AIDS Action Committee
Today, two to three people in Mass. will become HIV positive. In one year, more than 900 new infections will afflict the state. Between 24,000 and 26,000 people currently live with HIV/AIDS, but what’s more disturbing is that a quarter of them do not know it, and risk passing the virus to others.
AIDS Action Committee of Mass. (AAC) is a community-based, non-profit organization focusing on the prevention of AIDS in the Mass. population. The general mission targets AIDS prevention through education and advocacy while supporting those already infected. In addition, the organization lobbies for substantial AIDS policies at all levels. AAC boasts a staff of 70 dedicated individuals along with hundreds of volunteers, all passionate about erasing this deadly virus.
How Well Does the Boston Healthcare System Treat its Homeless Constituents? An Interview with Spare Change Vendor and Healthcare Consumer, Ed Larsen.
HJ Pound: What is the easiest way for a homeless person to obtain health care?
Ed Larsen: Honestly? Get yourself put in the hospital. Hospitals are also businesses that need to get paid. You rack up a high enough bill and they will do whatever it takes to get you MassHealth so they can get their money.
HP: Do you believe that everyone should have health insurance?
EL: There are pros and cons. Everybody deserves basic care, but there are consequences to socialized medicine. If everyone gets basic care here [in the United States] you will end up having to wait a really long time for specialist services like in Canada and Europe. Except for the rich. Unless we move to a single-payer system the rich will always have private insurance and get care faster.
HP: How has being homeless effected your health care?
EL: Well, I am on MassHealth for now, and I am happy. I do eventually want to get a job aside from being a Spare Change vendor though. Subsidized housing won’t be there forever, besides, I am not a big fan of the government. Don’t get me wrong, I appreciate everything the government has done for me, I just don’t want to be at their mercy forever. The problem is, I don’t want to lose MassHealth either. Private insurance is great in some ways, but it doesn’t cover everything. [Private health insurance] used to be impossible to get with pre-existing conditions, and even now it only covers certain necessary services to an extent, which is crazy because it is so expensive. Plus, it already costs so much to live here, between transportation, housing, and taxes. And now, if you don’t have insurance you will get fined.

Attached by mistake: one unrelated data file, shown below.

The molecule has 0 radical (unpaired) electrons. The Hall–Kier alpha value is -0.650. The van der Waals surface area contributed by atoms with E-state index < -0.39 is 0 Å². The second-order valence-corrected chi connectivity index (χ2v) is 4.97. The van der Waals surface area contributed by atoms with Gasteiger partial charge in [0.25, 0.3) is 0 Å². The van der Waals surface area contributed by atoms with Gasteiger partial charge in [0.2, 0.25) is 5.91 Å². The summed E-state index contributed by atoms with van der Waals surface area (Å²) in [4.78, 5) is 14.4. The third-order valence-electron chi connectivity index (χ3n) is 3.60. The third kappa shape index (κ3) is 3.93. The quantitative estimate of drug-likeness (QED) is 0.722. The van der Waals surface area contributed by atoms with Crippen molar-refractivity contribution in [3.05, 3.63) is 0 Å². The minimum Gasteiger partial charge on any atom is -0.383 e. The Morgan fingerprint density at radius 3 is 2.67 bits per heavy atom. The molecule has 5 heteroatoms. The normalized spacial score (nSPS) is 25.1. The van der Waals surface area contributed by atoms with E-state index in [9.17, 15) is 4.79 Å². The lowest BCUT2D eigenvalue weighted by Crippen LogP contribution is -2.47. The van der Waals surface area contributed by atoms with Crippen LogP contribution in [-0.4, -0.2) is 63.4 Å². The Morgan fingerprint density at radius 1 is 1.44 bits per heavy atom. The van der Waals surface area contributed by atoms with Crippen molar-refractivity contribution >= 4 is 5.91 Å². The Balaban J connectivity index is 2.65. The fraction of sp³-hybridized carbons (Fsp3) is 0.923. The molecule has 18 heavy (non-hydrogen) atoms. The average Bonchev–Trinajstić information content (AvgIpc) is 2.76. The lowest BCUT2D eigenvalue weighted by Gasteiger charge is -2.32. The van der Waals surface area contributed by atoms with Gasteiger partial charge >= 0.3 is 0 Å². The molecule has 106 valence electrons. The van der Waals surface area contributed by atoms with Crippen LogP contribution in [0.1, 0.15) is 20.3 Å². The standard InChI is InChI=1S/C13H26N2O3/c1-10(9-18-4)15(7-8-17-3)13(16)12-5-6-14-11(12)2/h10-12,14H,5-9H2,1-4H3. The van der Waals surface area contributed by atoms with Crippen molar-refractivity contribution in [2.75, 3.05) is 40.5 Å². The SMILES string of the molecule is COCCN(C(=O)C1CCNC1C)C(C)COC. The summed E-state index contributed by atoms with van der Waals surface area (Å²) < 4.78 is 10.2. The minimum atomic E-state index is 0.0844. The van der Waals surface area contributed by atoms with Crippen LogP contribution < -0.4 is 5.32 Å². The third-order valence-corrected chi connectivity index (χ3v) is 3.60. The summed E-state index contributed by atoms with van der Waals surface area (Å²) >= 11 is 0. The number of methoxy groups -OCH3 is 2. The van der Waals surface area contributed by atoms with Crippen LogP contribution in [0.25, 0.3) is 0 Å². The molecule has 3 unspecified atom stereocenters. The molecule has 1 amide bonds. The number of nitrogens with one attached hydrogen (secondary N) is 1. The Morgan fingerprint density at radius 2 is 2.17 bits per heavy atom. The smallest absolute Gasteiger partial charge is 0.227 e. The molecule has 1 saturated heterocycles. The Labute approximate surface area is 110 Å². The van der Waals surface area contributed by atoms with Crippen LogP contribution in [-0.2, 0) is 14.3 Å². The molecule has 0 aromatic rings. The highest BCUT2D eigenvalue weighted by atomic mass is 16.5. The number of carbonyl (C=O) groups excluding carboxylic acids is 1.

Four Arrested in Bank Protest
Four young women who chained themselves to a Bank of America in Copley Plaza were arraigned April 2 on counts of trespassing, disturbing the peace, and resisting arrest.
Candace Bollinger, 27, of Hicksville, New York, Adrienne Naylor, 23, of Dorchester, Mass., Laila Murad, 17, of Brighton, Mass.; and Elise Ansel, 20, of Sanderlan, Mass. locked their arms together using large cylindrical tubes, while Bollinger locked her neck to the bank’s door with a bicycle lock in protest of Bank of America’s investment in the coal industry. Their protest yesterday was part of an international protest called Fossil Fool’s Day, according to Climate Justice Now (CJN) spokesman Evan Greer, 22. He claimed over fifty people protested.
Naylor decided radical protest was necessary because, she said, “Holding signs and sending letters doesn’t change shit.”
Ansel agreed, “You can’t change the system by working in it.”
The women said they hoped to raise awareness about damage they claim coal mining inflicts on the environment. Ansel said, “450 mountain tops in Appalachia were blown clear off.”